So your spouse’s appeals, your kids’ pleas and your own nagging concerns about your own health haven’t been incentive enough to kick the habit?
Maybe this will be the thing that finally convinces you: Your smoking may be harming your pet.
According to a study announced this week by the University of Glasgow in Scotland (www.gla.ac.uk/news/), secondhand smoke is just as harmful to your cat or dog as it is to you.
Clare Knottenbelt, a professor of small animal medicine and oncology at the university, notes in a university press release that exposure to secondhand smoke in the home has “a direct impact on pets,” posing the risk of ongoing cell damage and increased weight gain after neutering, as well as a greater chance of a pet developing certain cancers.
While it has been shown previously that dogs “can take in significant amounts of smoke when living in a smoking household,” Knottenbelt notes, the current study “shows that cats are even more affected.”
That could be because of the “extensive self-grooming cats do,” she adds, which would increase the amount of harmful smoke the cat would ingest.
The study says giving cats access to the outdoors doesn’t make much of a difference, and that while smoking away from a pet may help to reduce the amount of smoke it takes into its body, it won’t insulate the animal from the health risks of secondhand smoke exposure.
A research paper on the study is expected to be published this year, the university says.
Dr. Travis McDermott of Durango Animal Hospital, 3615 S. Durango Drive, says most pet owners don’t stop to think about how their own smoking habit might be affecting their pets.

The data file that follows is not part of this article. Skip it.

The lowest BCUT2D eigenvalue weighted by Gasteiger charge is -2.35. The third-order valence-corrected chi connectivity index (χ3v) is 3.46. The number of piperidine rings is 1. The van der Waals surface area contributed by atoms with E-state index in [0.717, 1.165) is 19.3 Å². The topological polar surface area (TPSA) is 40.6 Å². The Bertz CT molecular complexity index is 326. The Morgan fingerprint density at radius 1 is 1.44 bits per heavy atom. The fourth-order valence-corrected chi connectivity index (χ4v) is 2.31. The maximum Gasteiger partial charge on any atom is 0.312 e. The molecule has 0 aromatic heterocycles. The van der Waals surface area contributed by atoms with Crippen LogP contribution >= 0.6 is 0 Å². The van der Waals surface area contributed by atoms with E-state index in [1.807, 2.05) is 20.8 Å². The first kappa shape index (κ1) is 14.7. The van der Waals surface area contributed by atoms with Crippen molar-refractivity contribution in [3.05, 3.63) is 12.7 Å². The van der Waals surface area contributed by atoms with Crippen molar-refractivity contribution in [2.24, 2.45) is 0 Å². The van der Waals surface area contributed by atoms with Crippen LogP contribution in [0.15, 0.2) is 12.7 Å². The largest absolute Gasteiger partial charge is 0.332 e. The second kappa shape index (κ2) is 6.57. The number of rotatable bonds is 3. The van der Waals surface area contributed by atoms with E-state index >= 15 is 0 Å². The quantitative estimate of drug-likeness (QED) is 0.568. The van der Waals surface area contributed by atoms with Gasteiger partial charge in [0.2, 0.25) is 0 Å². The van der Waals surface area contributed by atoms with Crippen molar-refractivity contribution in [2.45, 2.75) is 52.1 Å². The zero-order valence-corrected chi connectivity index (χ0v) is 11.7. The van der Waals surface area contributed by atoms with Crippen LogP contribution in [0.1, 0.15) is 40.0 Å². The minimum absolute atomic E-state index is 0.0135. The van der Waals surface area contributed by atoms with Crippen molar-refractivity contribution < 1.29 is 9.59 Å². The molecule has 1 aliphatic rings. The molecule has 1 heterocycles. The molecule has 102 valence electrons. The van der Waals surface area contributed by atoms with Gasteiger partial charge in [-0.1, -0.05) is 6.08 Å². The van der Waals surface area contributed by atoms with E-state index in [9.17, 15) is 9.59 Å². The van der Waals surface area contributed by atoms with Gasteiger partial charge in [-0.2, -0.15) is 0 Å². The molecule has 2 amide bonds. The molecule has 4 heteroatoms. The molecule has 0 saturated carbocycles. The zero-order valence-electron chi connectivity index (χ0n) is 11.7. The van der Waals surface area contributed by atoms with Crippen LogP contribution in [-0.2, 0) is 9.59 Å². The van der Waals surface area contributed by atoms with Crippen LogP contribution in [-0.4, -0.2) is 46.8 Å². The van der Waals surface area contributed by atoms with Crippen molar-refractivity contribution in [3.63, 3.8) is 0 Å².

“We do occasionally talk with owners about it,” he says, usually when, for example, a dog develops chronic bronchitis or a cat develops feline asthma.
“Secondhand smoke can definitely affect those, and some people think it can cause them,” McDermott says. “And, definitely, we see some cancers, especially in cats, but definitely in dogs, too. There is a thought out there that dogs, with their longer noses, tend to have more issues with nasal cancers.”
“What people don’t think about is that while we come and go through the house, pets are in the house all the time, so they get exposed to (secondhand smoke) more than we do,” McDermott says.
Other types of pets also can suffer harmful effects from their owners’ smoking habit. For example, McDermott says, “small animals, like birds, are really sensitive to smoke.
“Birds are more sensitive than most people realize. Even burning Teflon from a pan can create fumes that are supertoxic to birds.”
The bottom line: Kicking a tobacco habit is a healthy choice not only for a pet owner, but for a pet, too.
“Look at it from the standpoint of (pet owners are) making a choice, a conscious decision to do something that is unhealthy, and they can choose not to,” McDermott says.
“But pets, they don’t have that choice.”
Contact John Przybys at firstname.lastname@example.org or follow @JJPrzybys on Twitter.